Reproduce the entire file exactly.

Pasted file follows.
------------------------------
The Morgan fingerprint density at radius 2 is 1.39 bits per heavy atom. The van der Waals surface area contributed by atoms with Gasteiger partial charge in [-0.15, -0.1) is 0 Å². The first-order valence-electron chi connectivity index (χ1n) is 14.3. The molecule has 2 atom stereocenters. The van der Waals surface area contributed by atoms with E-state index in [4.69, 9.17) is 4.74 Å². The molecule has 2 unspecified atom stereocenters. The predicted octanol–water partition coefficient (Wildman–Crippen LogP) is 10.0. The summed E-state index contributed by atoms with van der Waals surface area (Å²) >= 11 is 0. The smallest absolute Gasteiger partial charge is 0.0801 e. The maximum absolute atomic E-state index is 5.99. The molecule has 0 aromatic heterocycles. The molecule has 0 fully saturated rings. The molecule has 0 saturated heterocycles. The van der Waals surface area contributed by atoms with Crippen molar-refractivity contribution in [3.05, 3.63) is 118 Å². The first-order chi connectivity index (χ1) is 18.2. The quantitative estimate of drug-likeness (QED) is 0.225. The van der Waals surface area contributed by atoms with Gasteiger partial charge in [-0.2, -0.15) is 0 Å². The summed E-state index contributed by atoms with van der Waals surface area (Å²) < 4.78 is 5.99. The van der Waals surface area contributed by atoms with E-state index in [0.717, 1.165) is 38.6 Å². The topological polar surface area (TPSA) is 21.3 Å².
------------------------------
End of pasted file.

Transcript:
The Morgan fingerprint density at radius 2 is 1.39 bits per heavy atom. The van der Waals surface area contributed by atoms with Gasteiger partial charge in [-0.15, -0.1) is 0 Å². The first-order valence-electron chi connectivity index (χ1n) is 14.3. The molecule has 2 atom stereocenters. The van der Waals surface area contributed by atoms with E-state index in [4.69, 9.17) is 4.74 Å². The molecule has 2 unspecified atom stereocenters. The predicted octanol–water partition coefficient (Wildman–Crippen LogP) is 10.0. The summed E-state index contributed by atoms with van der Waals surface area (Å²) >= 11 is 0. The smallest absolute Gasteiger partial charge is 0.0801 e. The maximum absolute atomic E-state index is 5.99. The molecule has 0 aromatic heterocycles. The molecule has 0 fully saturated rings. The molecule has 0 saturated heterocycles. The van der Waals surface area contributed by atoms with Crippen molar-refractivity contribution in [3.05, 3.63) is 118 Å². The first-order chi connectivity index (χ1) is 18.2. The quantitative estimate of drug-likeness (QED) is 0.225. The van der Waals surface area contributed by atoms with Gasteiger partial charge in [-0.2, -0.15) is 0 Å². The summed E-state index contributed by atoms with van der Waals surface area (Å²) < 4.78 is 5.99. The van der Waals surface area contributed by atoms with E-state index in [0.717, 1.165) is 38.6 Å². The topological polar surface area (TPSA) is 21.3 Å².